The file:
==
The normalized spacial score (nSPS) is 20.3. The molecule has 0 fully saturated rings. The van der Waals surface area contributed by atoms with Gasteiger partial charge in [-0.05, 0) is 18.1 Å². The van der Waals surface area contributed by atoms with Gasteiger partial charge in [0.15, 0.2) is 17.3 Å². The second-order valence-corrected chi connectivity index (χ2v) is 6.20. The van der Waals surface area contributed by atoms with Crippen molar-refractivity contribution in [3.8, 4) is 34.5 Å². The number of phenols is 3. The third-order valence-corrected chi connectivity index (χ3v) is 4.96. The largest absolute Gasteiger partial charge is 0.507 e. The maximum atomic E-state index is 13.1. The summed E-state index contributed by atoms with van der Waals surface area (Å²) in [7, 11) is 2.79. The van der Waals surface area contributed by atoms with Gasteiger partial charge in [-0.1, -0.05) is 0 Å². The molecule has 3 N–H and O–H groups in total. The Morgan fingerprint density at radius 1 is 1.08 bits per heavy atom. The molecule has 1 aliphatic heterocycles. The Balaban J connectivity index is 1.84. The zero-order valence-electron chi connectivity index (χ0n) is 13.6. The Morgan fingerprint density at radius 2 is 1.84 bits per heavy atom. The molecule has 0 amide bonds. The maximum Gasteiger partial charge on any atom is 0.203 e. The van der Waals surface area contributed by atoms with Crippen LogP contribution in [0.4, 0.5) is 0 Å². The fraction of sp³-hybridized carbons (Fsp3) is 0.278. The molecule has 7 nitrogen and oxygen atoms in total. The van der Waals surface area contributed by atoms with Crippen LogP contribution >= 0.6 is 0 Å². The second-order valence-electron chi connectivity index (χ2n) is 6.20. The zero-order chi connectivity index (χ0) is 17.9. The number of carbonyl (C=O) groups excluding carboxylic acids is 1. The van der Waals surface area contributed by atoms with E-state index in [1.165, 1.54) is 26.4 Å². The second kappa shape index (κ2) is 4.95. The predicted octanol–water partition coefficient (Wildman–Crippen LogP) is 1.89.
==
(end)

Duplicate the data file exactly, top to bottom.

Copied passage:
The normalized spacial score (nSPS) is 20.3. The molecule has 0 fully saturated rings. The van der Waals surface area contributed by atoms with Gasteiger partial charge in [-0.05, 0) is 18.1 Å². The van der Waals surface area contributed by atoms with Gasteiger partial charge in [0.15, 0.2) is 17.3 Å². The second-order valence-corrected chi connectivity index (χ2v) is 6.20. The van der Waals surface area contributed by atoms with Crippen molar-refractivity contribution in [3.8, 4) is 34.5 Å². The number of phenols is 3. The third-order valence-corrected chi connectivity index (χ3v) is 4.96. The largest absolute Gasteiger partial charge is 0.507 e. The maximum atomic E-state index is 13.1. The summed E-state index contributed by atoms with van der Waals surface area (Å²) in [7, 11) is 2.79. The van der Waals surface area contributed by atoms with Gasteiger partial charge in [-0.1, -0.05) is 0 Å². The molecule has 3 N–H and O–H groups in total. The Morgan fingerprint density at radius 1 is 1.08 bits per heavy atom. The molecule has 1 aliphatic heterocycles. The Balaban J connectivity index is 1.84. The zero-order valence-electron chi connectivity index (χ0n) is 13.6. The Morgan fingerprint density at radius 2 is 1.84 bits per heavy atom. The molecule has 0 amide bonds. The maximum Gasteiger partial charge on any atom is 0.203 e. The van der Waals surface area contributed by atoms with Crippen LogP contribution in [0.4, 0.5) is 0 Å². The fraction of sp³-hybridized carbons (Fsp3) is 0.278. The molecule has 7 nitrogen and oxygen atoms in total. The van der Waals surface area contributed by atoms with Crippen LogP contribution >= 0.6 is 0 Å². The second-order valence-electron chi connectivity index (χ2n) is 6.20. The zero-order chi connectivity index (χ0) is 17.9. The number of carbonyl (C=O) groups excluding carboxylic acids is 1. The van der Waals surface area contributed by atoms with E-state index in [1.165, 1.54) is 26.4 Å². The second kappa shape index (κ2) is 4.95. The predicted octanol–water partition coefficient (Wildman–Crippen LogP) is 1.89.